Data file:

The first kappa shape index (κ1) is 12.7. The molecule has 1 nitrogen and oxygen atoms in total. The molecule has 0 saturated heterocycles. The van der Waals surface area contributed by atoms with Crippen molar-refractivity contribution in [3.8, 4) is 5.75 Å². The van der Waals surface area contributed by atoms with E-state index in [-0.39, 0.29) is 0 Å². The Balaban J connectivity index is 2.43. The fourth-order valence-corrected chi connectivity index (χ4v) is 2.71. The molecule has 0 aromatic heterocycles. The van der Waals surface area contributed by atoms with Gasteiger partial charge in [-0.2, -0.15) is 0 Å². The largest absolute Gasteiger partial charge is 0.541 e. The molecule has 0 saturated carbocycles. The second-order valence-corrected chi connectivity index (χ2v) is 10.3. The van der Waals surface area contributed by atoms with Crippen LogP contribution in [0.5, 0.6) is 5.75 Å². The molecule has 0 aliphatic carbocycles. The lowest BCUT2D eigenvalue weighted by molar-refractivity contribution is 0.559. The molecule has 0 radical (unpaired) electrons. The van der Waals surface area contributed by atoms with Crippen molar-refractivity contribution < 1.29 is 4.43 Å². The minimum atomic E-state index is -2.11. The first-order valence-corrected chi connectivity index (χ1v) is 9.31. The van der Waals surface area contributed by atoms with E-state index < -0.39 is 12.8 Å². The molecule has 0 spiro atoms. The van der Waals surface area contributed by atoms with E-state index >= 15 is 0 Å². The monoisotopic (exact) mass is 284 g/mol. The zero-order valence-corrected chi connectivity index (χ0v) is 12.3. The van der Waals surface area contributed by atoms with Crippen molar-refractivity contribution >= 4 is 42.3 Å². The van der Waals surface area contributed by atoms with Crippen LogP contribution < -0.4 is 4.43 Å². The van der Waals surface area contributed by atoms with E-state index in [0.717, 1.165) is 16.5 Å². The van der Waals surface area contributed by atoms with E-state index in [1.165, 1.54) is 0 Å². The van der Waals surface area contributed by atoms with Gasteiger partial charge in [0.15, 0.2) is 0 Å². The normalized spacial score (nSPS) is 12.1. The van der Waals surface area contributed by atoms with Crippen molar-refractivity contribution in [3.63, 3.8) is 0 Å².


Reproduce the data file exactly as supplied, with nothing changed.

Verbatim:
The first kappa shape index (κ1) is 12.7. The molecule has 1 nitrogen and oxygen atoms in total. The molecule has 0 saturated heterocycles. The van der Waals surface area contributed by atoms with Crippen molar-refractivity contribution in [3.8, 4) is 5.75 Å². The van der Waals surface area contributed by atoms with E-state index in [-0.39, 0.29) is 0 Å². The Balaban J connectivity index is 2.43. The fourth-order valence-corrected chi connectivity index (χ4v) is 2.71. The molecule has 0 aromatic heterocycles. The van der Waals surface area contributed by atoms with Gasteiger partial charge in [-0.2, -0.15) is 0 Å². The largest absolute Gasteiger partial charge is 0.541 e. The molecule has 0 saturated carbocycles. The second-order valence-corrected chi connectivity index (χ2v) is 10.3. The van der Waals surface area contributed by atoms with Crippen LogP contribution in [0.5, 0.6) is 5.75 Å². The molecule has 0 aliphatic carbocycles. The lowest BCUT2D eigenvalue weighted by molar-refractivity contribution is 0.559. The molecule has 0 radical (unpaired) electrons. The van der Waals surface area contributed by atoms with Crippen molar-refractivity contribution < 1.29 is 4.43 Å². The minimum atomic E-state index is -2.11. The first-order valence-corrected chi connectivity index (χ1v) is 9.31. The van der Waals surface area contributed by atoms with E-state index < -0.39 is 12.8 Å². The molecule has 0 spiro atoms. The van der Waals surface area contributed by atoms with E-state index >= 15 is 0 Å². The monoisotopic (exact) mass is 284 g/mol. The zero-order valence-corrected chi connectivity index (χ0v) is 12.3. The van der Waals surface area contributed by atoms with Crippen molar-refractivity contribution >= 4 is 42.3 Å². The van der Waals surface area contributed by atoms with Crippen LogP contribution < -0.4 is 4.43 Å². The van der Waals surface area contributed by atoms with E-state index in [0.717, 1.165) is 16.5 Å². The van der Waals surface area contributed by atoms with E-state index in [1.165, 1.54) is 0 Å². The van der Waals surface area contributed by atoms with Gasteiger partial charge in [0.15, 0.2) is 0 Å². The normalized spacial score (nSPS) is 12.1. The van der Waals surface area contributed by atoms with Crippen molar-refractivity contribution in [3.63, 3.8) is 0 Å².